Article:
In a worthy, synthesized portrait, a British food writer distills reams of published material on the much-studied Apis Mellifera and its productive kin.
Though it took awhile for humans to get around to the beekeeping game, stone art reveals that they were avid honeyeaters from the start, writes first-time author Ellis. Touches of sly humor and pleasing renderings of her own days afield enliven her deft gathering of abundant facts. She explains bees’ social organization and foraging logistics, describes the trick of following a honeybird to a hive, examines the earliest evidence of beekeeping, and informs us that “a gallon of honey petrol could take a bee seven million miles.” Ellis doesn’t overdomesticate the miraculous. One of the strangest pieces of information she imparts is evidence that bees may have evolved before flowers. One of the most wonderful is how nectar is created and expressed through the honeybee’s art. Honey fuses the flavors of orange and coffee plants, or it reflects the thyme and marjoram hillsides of Greece, or it has a taste of Muscat grape, “a water-white honey said to be one of the clearest in the world.” The dark-brown rosemary honey, the salty honey that comes from the pohutukawa tree, the minty honey from the linden trees on Manhattan’s Lower East Side—Ellis pays tribute to them all. Equally enchanting is her history of honey-gathering, from its rude origins in the wild forest through woodland beekeeping and wicker hives (once Europe’s forest were no more) to the skep, that much-loved symbol of traditional beekeeping. Nor will the author deny the important role of the fermented drink mead in honey’s intoxicating magic. Those with a bent for natural history will find Ellis a class act, her style among the fanciful and insightful best.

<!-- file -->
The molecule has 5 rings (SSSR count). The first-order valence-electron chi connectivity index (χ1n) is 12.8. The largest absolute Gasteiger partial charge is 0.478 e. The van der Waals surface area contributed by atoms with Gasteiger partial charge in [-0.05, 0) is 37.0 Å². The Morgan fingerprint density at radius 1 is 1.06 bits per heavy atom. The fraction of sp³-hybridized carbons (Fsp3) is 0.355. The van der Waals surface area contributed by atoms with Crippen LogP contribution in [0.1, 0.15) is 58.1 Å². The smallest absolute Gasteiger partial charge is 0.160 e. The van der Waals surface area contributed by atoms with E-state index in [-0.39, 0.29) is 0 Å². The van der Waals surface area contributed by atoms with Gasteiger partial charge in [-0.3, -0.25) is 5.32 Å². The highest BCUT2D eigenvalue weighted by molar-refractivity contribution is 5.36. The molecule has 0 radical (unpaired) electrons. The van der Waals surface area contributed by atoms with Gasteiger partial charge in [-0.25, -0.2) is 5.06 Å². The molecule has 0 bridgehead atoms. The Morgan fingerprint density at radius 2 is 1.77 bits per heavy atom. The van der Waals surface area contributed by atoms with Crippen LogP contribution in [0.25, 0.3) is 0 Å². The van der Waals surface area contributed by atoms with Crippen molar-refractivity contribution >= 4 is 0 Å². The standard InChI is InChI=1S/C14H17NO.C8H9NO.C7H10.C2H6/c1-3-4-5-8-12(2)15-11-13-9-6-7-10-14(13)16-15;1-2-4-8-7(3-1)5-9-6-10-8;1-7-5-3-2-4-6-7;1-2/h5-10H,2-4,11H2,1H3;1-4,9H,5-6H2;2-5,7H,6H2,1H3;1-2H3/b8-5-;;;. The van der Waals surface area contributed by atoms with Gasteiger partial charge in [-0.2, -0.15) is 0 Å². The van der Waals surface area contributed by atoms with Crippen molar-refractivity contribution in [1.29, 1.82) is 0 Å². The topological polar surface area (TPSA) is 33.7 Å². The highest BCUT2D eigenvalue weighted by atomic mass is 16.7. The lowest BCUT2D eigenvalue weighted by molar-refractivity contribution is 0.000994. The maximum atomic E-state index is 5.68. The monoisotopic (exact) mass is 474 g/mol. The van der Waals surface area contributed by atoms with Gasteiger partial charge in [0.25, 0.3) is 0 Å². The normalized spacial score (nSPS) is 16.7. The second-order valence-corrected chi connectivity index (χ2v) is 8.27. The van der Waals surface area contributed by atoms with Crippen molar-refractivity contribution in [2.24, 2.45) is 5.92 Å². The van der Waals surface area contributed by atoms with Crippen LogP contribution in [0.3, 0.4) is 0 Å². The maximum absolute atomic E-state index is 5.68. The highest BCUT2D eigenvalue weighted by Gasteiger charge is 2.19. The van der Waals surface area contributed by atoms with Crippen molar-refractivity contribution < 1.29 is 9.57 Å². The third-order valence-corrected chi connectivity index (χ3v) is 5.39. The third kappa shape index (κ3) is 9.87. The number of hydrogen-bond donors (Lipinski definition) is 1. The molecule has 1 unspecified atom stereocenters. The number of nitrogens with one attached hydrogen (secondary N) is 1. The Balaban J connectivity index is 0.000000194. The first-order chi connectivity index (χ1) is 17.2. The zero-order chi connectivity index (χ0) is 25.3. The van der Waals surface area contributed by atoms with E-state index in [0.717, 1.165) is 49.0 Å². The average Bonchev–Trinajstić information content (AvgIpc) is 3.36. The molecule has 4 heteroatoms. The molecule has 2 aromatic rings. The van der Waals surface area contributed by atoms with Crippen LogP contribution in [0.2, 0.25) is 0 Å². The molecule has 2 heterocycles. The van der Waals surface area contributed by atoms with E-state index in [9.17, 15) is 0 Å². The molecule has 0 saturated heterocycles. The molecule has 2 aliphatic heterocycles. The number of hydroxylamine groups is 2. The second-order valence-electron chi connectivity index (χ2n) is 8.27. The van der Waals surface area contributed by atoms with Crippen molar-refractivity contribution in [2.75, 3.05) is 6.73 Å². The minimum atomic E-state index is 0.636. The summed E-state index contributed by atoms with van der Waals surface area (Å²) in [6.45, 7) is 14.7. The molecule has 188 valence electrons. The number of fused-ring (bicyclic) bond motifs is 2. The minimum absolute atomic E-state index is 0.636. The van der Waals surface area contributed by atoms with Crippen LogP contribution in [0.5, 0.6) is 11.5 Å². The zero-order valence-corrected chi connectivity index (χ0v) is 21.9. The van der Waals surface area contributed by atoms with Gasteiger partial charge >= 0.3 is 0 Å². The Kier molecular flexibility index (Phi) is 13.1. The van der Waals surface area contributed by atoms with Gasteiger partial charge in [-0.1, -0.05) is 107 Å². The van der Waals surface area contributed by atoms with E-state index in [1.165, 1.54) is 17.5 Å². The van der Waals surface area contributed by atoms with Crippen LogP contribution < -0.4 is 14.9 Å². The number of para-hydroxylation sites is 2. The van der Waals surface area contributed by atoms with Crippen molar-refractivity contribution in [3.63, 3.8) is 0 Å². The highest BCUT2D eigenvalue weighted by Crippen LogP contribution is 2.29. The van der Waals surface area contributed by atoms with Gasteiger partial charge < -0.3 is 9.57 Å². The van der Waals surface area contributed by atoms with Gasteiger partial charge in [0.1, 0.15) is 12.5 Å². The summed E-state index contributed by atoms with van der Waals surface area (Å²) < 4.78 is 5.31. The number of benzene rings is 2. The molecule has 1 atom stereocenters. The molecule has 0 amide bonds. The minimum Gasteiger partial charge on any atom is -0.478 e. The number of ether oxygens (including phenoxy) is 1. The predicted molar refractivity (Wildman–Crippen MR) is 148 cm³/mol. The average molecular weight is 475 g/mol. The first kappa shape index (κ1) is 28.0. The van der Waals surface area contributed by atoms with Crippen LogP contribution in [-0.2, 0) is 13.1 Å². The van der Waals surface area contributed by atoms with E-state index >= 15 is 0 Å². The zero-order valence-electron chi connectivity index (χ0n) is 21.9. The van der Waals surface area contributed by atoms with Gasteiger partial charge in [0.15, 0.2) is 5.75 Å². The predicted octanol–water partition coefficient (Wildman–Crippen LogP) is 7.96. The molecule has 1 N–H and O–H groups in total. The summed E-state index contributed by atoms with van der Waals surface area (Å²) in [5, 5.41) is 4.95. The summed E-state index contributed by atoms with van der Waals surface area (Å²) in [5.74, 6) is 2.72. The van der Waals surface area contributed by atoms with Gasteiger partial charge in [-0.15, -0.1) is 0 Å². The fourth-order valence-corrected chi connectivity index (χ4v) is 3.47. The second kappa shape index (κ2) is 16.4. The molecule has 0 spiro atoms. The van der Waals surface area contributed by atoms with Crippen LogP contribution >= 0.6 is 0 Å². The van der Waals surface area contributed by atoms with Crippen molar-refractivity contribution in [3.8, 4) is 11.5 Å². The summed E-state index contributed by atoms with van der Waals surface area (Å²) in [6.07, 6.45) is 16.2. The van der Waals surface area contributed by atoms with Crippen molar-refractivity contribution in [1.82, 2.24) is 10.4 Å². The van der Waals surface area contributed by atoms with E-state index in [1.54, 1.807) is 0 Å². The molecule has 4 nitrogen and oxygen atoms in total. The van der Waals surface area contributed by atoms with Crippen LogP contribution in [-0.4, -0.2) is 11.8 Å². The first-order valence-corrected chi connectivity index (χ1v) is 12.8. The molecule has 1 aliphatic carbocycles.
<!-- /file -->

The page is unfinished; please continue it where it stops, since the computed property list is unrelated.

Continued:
An indispensable addition to a literature already brimming with anecdote and observation. (20 b&w photos)